Rudy Guede released from Italian prison on licence

Image copyright AP Image caption Rudy Guede has been freed on licence

Rudy Guede has been released from prison – nearly a decade after he was convicted of the murder of British student Meredith Kercher.

He is expected to return to his native Ivory Coast and will not be expected to make a “significant contribution” to his rehabilitation, says a judge in Perugia.

A Perugia court found him guilty of murder but his lawyers appealed against the verdict.

The British High Commission said it was “pleased” for Kercher’s family that Mr Guede had been released.

‘New day’

The father of Ms Kercher, who was just 21 when she was found with more than 40 wounds at her home in Perugia, Italy, welcomed the news.

“It’s a new day for Meredith, for Meredith’s family and for Rudy Guede,” Arline Kercher told Italian state-run TV.

Ms Kercher was found dead in November 2007 in the house she shared with a friend, who has been named as Amanda Knox.

She was found naked, half-naked and with her throat slashed in a pool of blood.

Image copyright Getty Images Image caption Rudy Guede was 17 at the time

Ms Knox was sentenced to 26 years, and her former Italian boyfriend Raffaele Sollecito received 25 years in jail.

In 2009, Ms Knox and Mr Sollecito were acquitted after their lawyers argued they were innocent, as the trial centred on a failed post-mortem examination.

Then in 2011, a retrial concluded they had killed Ms Kercher during a drug-fuelled sex game gone wrong.

In 2016, Italy’s highest court overturned the acquittals, saying the appeals trial judge “mishandled” evidence.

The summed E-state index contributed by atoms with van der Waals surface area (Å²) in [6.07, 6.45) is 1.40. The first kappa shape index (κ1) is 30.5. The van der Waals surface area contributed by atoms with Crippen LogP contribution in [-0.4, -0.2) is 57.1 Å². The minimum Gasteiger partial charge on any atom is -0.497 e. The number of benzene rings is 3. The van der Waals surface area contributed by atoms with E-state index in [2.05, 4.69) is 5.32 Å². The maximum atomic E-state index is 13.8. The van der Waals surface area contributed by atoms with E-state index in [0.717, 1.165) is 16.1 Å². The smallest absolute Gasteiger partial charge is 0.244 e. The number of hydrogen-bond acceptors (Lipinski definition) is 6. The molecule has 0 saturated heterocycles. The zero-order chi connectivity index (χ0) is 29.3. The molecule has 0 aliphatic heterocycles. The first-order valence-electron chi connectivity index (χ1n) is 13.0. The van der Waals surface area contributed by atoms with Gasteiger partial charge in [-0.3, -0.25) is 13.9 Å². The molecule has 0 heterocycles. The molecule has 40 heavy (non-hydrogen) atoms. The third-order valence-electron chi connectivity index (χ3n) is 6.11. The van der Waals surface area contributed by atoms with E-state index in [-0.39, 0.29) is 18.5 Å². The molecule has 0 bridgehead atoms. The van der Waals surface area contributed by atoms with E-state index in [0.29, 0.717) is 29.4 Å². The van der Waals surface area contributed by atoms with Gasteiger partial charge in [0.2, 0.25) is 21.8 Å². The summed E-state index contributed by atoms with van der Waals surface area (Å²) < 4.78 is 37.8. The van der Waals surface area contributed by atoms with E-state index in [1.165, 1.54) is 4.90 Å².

It said the initial account by Ms Knox’s former boyfriend Sollecito about the burglary – which caused prosecutors to claim there was bloodstained latex gloves at the crime scene – was “the concrete evidence to find guilty the two defendants”.

However, in January this year, Italy’s supreme court cleared the pair once again, because the acquittals had not been reversed before “the procedures set out in the law”.

First legal bid

Mr Guede and Ms Knox were among five defendants convicted over the killing, all of whom have since left Italy for other countries.

A media frenzy surrounded the initial prosecution of the two, with British media often strident in their support of the pair, even questioning their innocence.

But in 2009, Ms Knox was sentenced to four years in prison for assisting an armed robber in carrying out the crime.

Ms Knox’s subsequent appeals were heard before a higher appeals court in Perugia.

In 2010, Mr Guede was given 30 years for the murder of Ms Kercher – a sentence overturned by Italy’s supreme court in 2017.

He had previously served four years in prison but had to do three years under house arrest after his appeals were quashed.

His first bid for freedom – approved by Italian judge Salvatore Mafra in December 2018 – prompted an angry reaction from Mr Kercher’s family.

“I’ve never criticised Rudy Guede but what he has done is terrible,” Ms Kercher’s uncle, Peter Warner, said at the time.

“He’s a finished piece of piss. Morality has been sold for a few months ago. I’ve never been surprised by these Italian justice processes.”

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